Sweden Set to Increase its GGR Tax by 4% Next Year: How Will iGaming Brands be Impacted?
Sweden was one of the more recent major European markets to join the iGaming scene. This came with the re-regulation of the market on January 1, 2019, which opened the doors to a licensed scene for online gambling.
Despite being the home of many world-renowned online casino game developers, like NetEnt and Yggdrasil Gaming, Sweden was one of the more recent major European markets to join the iGaming scene. This came with the re-regulation of the market on January 1, 2019, which opened the doors to a licensed scene for online gambling.
At the time, Sweden laid down a tax rate of 18 percent on gross gambling revenue to all licensed gambling companies operating within the country. It’s established a consistent status quo that’s led to growth in the industry and a diverse and competitive gaming space. Now, entering five years under the new rules, the tax rate is about to increase.
Significant bump to the tax rate in Sweden
Online gambling has been a rousing success in Sweden since it launched. Under the watchful eye of the nation’s regulator, Spelinspektionen, revenues hit SEK24.8 billion (€2.34 billion) in its first year. By 2021, that figure had already reached SEK26 billion (€2.22 billion), and last year, further growth was seen. Marking a five percent rise, operators overall reported a revenue increase to SEK27.4 billion (€2.34 billion).
Now, with a further increase in revenue expected for gambling operators in 2023, the Swedish government has seen it timely to increase the tax rate. The move will increase the tax on gross gaming revenue – found by calculating the amount bet minus the amount that was won by players – from 18 percent to 22 percent. The new tax rate is expected to come into play in July 2024.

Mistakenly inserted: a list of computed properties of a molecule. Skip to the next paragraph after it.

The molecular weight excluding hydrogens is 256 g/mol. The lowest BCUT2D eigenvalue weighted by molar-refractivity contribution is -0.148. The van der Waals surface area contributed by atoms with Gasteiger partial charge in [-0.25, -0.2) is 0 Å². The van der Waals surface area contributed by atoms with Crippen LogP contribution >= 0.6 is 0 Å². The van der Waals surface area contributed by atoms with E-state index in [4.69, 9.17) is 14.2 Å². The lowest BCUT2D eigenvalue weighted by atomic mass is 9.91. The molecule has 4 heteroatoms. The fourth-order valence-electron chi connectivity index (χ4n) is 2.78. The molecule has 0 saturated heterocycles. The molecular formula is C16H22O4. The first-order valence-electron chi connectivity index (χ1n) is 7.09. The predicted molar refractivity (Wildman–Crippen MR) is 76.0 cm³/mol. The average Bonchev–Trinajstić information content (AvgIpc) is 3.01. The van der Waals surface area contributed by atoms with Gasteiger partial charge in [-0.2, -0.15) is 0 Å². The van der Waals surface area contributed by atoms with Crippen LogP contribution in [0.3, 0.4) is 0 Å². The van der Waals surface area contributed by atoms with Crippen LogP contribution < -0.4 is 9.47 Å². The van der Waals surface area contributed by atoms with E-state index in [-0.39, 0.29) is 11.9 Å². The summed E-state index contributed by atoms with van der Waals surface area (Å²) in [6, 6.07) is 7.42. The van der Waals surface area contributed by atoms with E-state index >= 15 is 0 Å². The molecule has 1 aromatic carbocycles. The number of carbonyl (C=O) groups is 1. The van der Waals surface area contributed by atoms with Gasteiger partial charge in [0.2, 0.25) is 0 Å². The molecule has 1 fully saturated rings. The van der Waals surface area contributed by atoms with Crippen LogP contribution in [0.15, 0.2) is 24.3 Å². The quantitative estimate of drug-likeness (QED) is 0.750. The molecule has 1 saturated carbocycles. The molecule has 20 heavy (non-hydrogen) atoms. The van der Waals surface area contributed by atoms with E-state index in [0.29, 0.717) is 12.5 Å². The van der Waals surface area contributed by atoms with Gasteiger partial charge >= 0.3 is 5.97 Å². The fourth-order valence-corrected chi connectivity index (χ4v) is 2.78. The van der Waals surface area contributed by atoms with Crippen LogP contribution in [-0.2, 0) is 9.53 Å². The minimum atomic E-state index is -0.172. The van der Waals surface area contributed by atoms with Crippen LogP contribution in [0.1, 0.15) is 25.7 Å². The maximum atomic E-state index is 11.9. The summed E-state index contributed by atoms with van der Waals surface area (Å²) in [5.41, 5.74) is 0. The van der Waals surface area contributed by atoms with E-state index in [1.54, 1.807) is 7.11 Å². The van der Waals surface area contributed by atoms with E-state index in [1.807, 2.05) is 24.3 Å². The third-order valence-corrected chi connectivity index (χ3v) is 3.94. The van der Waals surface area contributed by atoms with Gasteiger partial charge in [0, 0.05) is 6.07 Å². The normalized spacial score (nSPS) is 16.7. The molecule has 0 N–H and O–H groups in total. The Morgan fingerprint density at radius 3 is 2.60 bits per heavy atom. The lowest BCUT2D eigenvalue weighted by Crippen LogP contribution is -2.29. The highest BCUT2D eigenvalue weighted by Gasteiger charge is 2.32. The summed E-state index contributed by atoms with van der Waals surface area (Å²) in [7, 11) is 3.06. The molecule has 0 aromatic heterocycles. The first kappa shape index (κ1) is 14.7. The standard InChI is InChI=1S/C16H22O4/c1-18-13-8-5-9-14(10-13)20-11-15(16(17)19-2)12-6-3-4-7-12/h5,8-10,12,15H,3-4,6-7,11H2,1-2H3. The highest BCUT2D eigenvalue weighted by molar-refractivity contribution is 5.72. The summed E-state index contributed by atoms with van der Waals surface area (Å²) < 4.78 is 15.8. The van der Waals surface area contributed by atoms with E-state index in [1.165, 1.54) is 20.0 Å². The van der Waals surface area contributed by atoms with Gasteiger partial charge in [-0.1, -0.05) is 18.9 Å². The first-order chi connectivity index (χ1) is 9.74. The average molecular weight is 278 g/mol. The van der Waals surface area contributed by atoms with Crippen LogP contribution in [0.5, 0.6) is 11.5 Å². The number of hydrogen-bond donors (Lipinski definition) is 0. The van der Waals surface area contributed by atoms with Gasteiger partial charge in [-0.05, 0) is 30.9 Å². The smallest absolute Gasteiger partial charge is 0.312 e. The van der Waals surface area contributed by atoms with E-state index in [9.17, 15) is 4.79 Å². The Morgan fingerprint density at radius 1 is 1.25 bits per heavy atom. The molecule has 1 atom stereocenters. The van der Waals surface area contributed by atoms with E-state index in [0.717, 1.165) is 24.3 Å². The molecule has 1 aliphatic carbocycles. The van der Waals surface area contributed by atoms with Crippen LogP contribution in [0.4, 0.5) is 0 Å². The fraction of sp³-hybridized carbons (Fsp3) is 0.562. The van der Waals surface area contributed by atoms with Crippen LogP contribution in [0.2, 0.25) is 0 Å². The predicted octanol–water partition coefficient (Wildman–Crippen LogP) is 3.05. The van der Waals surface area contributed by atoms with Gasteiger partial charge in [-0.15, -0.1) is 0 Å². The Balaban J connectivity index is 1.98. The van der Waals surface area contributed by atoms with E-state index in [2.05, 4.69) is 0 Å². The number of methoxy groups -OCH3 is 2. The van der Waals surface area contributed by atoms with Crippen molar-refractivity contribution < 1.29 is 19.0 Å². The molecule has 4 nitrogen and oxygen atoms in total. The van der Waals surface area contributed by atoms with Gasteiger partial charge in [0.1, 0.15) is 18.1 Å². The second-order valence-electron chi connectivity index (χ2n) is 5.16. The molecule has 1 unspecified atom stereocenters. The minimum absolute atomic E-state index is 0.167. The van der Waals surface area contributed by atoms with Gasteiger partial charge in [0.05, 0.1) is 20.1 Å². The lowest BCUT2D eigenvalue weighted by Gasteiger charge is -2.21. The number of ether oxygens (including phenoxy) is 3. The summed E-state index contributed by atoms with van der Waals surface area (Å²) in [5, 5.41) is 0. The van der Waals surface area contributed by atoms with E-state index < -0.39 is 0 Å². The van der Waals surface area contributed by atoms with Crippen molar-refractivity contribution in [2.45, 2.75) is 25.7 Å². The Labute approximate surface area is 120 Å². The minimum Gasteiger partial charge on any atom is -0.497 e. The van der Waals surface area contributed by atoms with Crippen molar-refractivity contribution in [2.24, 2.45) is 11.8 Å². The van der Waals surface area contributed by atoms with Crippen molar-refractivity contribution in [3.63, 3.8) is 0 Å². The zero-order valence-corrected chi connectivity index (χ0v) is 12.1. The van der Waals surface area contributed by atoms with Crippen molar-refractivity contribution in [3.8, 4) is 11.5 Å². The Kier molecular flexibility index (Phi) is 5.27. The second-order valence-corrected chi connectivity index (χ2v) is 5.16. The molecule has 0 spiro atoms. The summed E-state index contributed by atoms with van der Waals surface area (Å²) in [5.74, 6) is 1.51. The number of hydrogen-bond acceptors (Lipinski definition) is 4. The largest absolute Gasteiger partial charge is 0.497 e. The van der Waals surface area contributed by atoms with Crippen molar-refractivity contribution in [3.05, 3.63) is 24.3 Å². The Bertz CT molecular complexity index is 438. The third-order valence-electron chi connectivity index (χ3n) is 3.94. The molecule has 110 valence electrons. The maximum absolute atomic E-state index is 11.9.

Minister of Finance Elisabeth Svantesson has said that the aim of the increase is to create balance. As the gambling market in Sweden has proven itself to be stable in its years of operation, there isn’t a fear that a tax bump will disrupt the industry. Instead, the Swedish government will be able to increase its income from the regulated market while not impacting the operators too seriously.
A resilient and popular sector
One of the reasons behind Swedish re-regulation was the number of players who’d gamble at unlicensed platforms. Now, thanks to the open approach of the country’s regulator, around 75 percent of Swedish players are said to be betting at licensed casinos. You only have to look as far as the list of all of the new casinos joining the field to see that there’s plenty to go around.
In fact, there are so many new casinos getting licenses to operate in Sweden that one of the tips for winning at an online casino is to grab the welcome bonuses from new casinos. Free spins and deposit bonuses are commonplace, but one of the most sought-after is the no-wagering bonus. These bonuses pay out their winnings in real money. Alternatively, there are the no-deposit bonuses, which are completely free to claim at new casinos.
It’s clearly a very competitive space, which can only present a player-friendly environment. As it stands, however, players can only get one bonus per license holder. Some experts see this as changing down the line, but for now, it’s almost as though players are encouraged to shop around, which can both be listed as a pro and con. It’s a pro because the flashiest welcome offer won’t always win, but a con as loyalty can’t be rewarded in the traditional way just yet.
Given the amount of interest from new operators and players, the bump in tax doesn’t look set to hurt the industry significantly, or perhaps even at all. Revenues will take a hit initially, but the rate of growth is still expected to be high over the coming years.
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